8. Hike smart: if the weather changes or conditions worse beyond what you are prepared for, turn around. No matter how close you are to your goal, avoid the temptation to press on, your goal will still be there to try for again another time. We probably should have done this on East Tiger Mountain.

Mirror, Cottonwood, and Twilight Lakes

Our Hiking Time: 3h 15m
Total Ascent: 1250ft (650ft in; 600ft out)
Highest Point: 4200ft
Total Distance: 5 miles
Location: N 47° 20.6640, W 121° 26.2320
Required Permit: Northwest Forest Pass
Difficulty: Easy

Nathan's PhotoIt’s difficult to spend much time tromping through the woods without running across some body of water dubbed Mirror Lake. We saw the waters of a Mirror Lake en route to the top of Silver Peak and made a mental note to explore its shores in the near future. This week was the perfect opportunity to take a short trip over the Pass to check it out.

The Mirror Lake Trail #1302 begins off Forest Road 5810, momentarily cotton wood lake mirror lake hike hikingwithmybrothertraversing the lingering scars of logging activities circa the 1970s. Shortly however, respite is found in the quiet embrace of forests of fir and pine. The trail is well trodden and easy to follow; however, there are no formal bridges over any of the streams or creeks you encounter. This should not pose much of a problem during the drier months, but rains and snowmelt can make for swollen streams that are tricky to navigate. Creative use of rocks and fallen snags will convey you across, but might make things complicated for young hikers.

Placid Cottonwood Lake is your first destination, replete with campsites for PCT travelers along shores surrounded by the ridges of Tinkham Peak. A nice stopping point perhaps, but Mirror Lake lies less than a mile beyond and easily outclasses Cottonwood Lake. Continue on past the junction leading up to Tinkham and Silver Peaks and down to the lake. Aptly named, the crags of Tinkham are reflected on the glassy surface of Mirror Lake. Find your own little nook within the trees to soak in an alpine setting. Wander to the end of the lake to find a makeshift beach and perhaps the best vantage point for appreciating the view and having a snack.

From here you can call it a day or press on to Twilight Lake and Yakima Pass. One word of caution: once beyond the immediate vicinity of Mirror Lake, the terrain becomes undeniably mirror lake falls mirror lake hike hikingwithmybrotherugly. Unapologetically logged, the clear-cut landscape feels used up. You’ll quickly encounter the unofficially named Mirror Lake Falls offering a cheerful break to the otherwise dreary scene. Without too much fanfare, you’ll arrive at Twilight Lake and Yakima Pass. Small and surrounded by marsh, the lake itself is a bit of a letdown after Mirror, and if this is as far as you’re going, you may want to save yourself the trip.

It may not look like much now, but Yakima Pass was once a busy thoroughfare. In addition to Snoqualmie Pass, Yakima Pass was heavily utilized by Native Americans as a means of crossing the Cascades. Snoqualmie was mainly used for foot traffic, while Yakima, with lighter snow accumulations, was preferred for horse traffic. As Europeans made their way west, Yakima Pass was a popular trade route for the Hudson Bay Company and early explorers. Until 1856 both passes were often referred to as “Snoqualmie Pass,” causing a great deal of confusion for those attempting to find a rail route through the mountains. In 1853 the area was surveyed by George McClellan of McClellan Butte fame, who deemed the real Snoqualmie Pass “impassable” and recommended Yakima Pass as an option. The next year in 1854, Albert Tinkham went through Yakima Pass as well, never finding the lower Snoqualmie pass, but did enough work in the area to have a mountain named after him. It wasn’t until 1856 that J.H.H. VanBokkelen managed to locate and survey the pass we use today.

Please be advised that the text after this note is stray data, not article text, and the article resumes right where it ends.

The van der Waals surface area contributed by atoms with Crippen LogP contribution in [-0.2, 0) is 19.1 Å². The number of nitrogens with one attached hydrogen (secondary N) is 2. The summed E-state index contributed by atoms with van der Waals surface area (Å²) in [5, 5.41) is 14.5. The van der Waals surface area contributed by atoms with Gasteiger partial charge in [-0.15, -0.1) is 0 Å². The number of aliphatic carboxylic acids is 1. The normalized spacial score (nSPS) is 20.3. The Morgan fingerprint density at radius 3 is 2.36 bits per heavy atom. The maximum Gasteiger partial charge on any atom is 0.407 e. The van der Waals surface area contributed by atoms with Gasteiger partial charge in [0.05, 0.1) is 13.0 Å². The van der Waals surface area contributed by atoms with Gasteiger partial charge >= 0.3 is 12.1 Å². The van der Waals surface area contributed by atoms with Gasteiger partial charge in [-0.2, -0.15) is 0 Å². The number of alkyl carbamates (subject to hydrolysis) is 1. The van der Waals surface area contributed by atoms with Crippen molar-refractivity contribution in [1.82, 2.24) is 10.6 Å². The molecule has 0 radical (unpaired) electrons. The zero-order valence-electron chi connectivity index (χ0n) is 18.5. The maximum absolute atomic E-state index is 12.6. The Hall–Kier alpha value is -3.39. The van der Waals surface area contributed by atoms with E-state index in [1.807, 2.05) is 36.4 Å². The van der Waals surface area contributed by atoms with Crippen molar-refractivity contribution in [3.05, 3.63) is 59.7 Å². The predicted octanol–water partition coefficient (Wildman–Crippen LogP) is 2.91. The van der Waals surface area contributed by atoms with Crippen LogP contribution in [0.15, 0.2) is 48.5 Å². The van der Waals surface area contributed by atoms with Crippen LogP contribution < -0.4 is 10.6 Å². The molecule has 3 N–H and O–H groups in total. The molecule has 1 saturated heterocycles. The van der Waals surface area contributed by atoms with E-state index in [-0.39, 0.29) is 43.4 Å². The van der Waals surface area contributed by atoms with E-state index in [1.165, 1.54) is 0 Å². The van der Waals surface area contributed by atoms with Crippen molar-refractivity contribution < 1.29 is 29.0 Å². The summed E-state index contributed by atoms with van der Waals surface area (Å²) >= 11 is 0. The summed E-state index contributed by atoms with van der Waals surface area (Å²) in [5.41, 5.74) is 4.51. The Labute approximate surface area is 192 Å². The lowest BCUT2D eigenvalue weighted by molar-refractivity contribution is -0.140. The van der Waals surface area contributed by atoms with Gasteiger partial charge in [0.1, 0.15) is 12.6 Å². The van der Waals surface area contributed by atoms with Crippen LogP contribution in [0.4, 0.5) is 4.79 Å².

An extensive trip down Forest Roads to get to the Mirror Lake trailhead makes a hike solely to the lake more trouble than it’s worth. One appeal would be the easy mirror lake mirror lake hike hikingwithmybrotheraccess for little ones to see and experience the feeling of remoteness that Mirror Lake manages to convey, but the difficult fording of a couple of streams might preclude getting the tykes all the way to Mirror. For most hikers, we recommend including this on a trip up to Silver Peak or a longer trip out to Stampede Pass because it’s not so spectacular as to warrant the miles of potholes for its own sake.

To get there, take I-90 to Exit 62 and head right. You’ll pass over the Yakima River and at just over a mile from I-90 take a right on Forest Road 5480. Continue down the road following signs directing you toward Lost Lake and trail #1302. The road will take you up and around Lost Lake and past various hunters’ huts before turning extremely rough about seven miles from the freeway. There are a couple of turnouts to park at here. The trail begins a 1/2 mile further up the road. - Nathan

Mirror, Cottonwood, & Twilight Lakes

Commonwealth Basin - Red Mountain Pass

Our Hiking Time: 5h 30m
Total Ascent: 2700ft
Highest Point: 5300ft
Total Distance: 7.2 miles
Location: N 47° 27.6300, W 121° 23.8560
Required Permit: Northwest Forest Pass
Difficulty: Hard

Nathan's PhotoWe continued our race against the weather this week, hoping to complete a few more hikes in the Pass before the snows settle in. After a few weeks of hiking to lakes, we decided to head for Red Mountain and the Commonwealth Basin, intent on finding a scramble route to the top.

The Commonwealth Basin Trail has its origins in the mining claims common in this area. The trail was originally built by prospectors around 1890 to access claims within the valley. In 1928 Fred Cleator was put in charge of the US Forest region encompassing Oregon and Washington and immediately set about piecing together a contiguous trail through the region that would become eventually become the Cascade Crest Trail (CCT). red mountain commonwealth basin hikingwithmybrotherThe old Commonwealth Basin route served as part of the CCT until the late 1970s when, as part of the changes made during the construction of the Pacific Crest Trail (PCT), it was abandoned for the more efficient Kendall Katwalk route.